Response to pilots' pensions new story, Faraday Cage advice, and blue water communications...

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Yachting Monthly extra letters (Summer 2013) kicks off with a response to one of our recent news stories…

Pilots’ pensions

Dick Durham’s article in your July issue referring to the

deficit in the Pilots National Pension Fund (PNPF) offers a very one-sided

account.

Trinity House licensed pilots conducted ships to many

ports including the River Crouch for centuries, until 1988.

The PNPF was established in 1971 and consequently all of

those harbours benefited from the services of Trinity House Pilots, mostly

PNPF members.

The harbour authorities fought hard to persuade the

Government to legislate, resulting in the 1987 Pilotage Act and the

disestablishment of the majority of the Trinity House pilotage

services, very much against the pilots’ wishes.

With authority comes responsibility and it seems that the

new Competent Harbour Authorities (CHAs) are unhappy about this

reality. The CHAs have 15 years to spread their deficit payments. The

situation is not ideal but not as unfair as is

suggested. PNPF members paid 21 per cent of their earnings into their

pension fund so it most certainly is not a ‘fat cat’s’ non-contributory fund.

Are pilots overpaid? Highly trained and qualified

professional seamen, working day and night, often in poor weather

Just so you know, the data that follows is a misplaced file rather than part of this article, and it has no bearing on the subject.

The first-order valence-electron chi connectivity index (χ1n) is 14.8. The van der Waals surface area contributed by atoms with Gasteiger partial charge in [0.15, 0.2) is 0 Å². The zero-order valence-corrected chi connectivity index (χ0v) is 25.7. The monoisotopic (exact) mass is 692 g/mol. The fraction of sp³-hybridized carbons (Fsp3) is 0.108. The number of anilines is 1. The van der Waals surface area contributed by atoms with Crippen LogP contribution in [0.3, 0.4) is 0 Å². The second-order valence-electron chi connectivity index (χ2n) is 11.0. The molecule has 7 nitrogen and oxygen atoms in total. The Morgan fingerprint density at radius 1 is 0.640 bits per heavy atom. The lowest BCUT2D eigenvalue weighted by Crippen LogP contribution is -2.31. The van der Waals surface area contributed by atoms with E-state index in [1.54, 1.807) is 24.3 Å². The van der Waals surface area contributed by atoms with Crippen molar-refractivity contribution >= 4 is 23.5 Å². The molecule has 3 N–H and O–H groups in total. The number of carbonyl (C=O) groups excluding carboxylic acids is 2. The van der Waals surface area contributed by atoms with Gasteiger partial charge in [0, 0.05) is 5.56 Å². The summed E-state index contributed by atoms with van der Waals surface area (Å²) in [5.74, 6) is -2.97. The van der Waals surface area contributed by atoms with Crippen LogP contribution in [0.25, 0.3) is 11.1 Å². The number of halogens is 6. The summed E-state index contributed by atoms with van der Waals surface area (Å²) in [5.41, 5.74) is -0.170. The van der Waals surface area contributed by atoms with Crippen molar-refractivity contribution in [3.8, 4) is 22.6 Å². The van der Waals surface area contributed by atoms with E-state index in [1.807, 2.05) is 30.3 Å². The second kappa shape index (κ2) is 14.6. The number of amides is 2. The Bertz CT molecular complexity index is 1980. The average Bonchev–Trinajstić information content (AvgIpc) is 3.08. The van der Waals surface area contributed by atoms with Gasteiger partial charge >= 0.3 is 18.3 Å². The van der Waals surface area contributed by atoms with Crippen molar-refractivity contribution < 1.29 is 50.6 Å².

conditions conducting ships safely into their ports and harbours will not be

cheap, but neither should they be!! 

Geoffrey Anderson

Harwich, Essex

Faraday Cage 

I am a regular reader of your magazine – the best sailing

magazine I know – and I enjoy reading it very much.

I read your article Avoid a lightning strike at sea (June 2013 issue), and found it really interesting.

However, when you explain how to safeguard onboard

electronics by putting them in the oven (p40), you should have added that it is

NOT necessary to have the oven on…!

Olivier Gutt

Blue water communications

I enjoyed your Practical Blue Water Cruising supplement very much.

While I have not circumnavigated, I have completed an

Atlantic circuit and been out to the Azores in my own boat. Communications,

which I believe is one of the most important aspects of fitting out a boat for

blue water sailing, was only afforded a brief paragraph.

YM might like to return to this subject in due course as

it is a topic in itself and one which I’m sure aspiring ocean sailors would

welcome advice on.

Can I also put in a lob for the simple SatC.

I have a Thane & Thane Fishery SatC, with built in GPS

which provides DSC distress capability and enables you to receive SafetyNet

weather and other safety information for free.

I was vectored in by Falmouth Coastguard by a SatC message

to aid a yacht sinking off the Cape Verdes. On another occasion Falmouth

Coastguard were able to contact me when my EPIRB was triggered when a wave came

don the companion way.

A SatC provides a back up for an Iridium phone for emails,

though emails sent over a SatC are admittedly very expensive.

Thank you for an excellent supplement.

Anthony Fawcett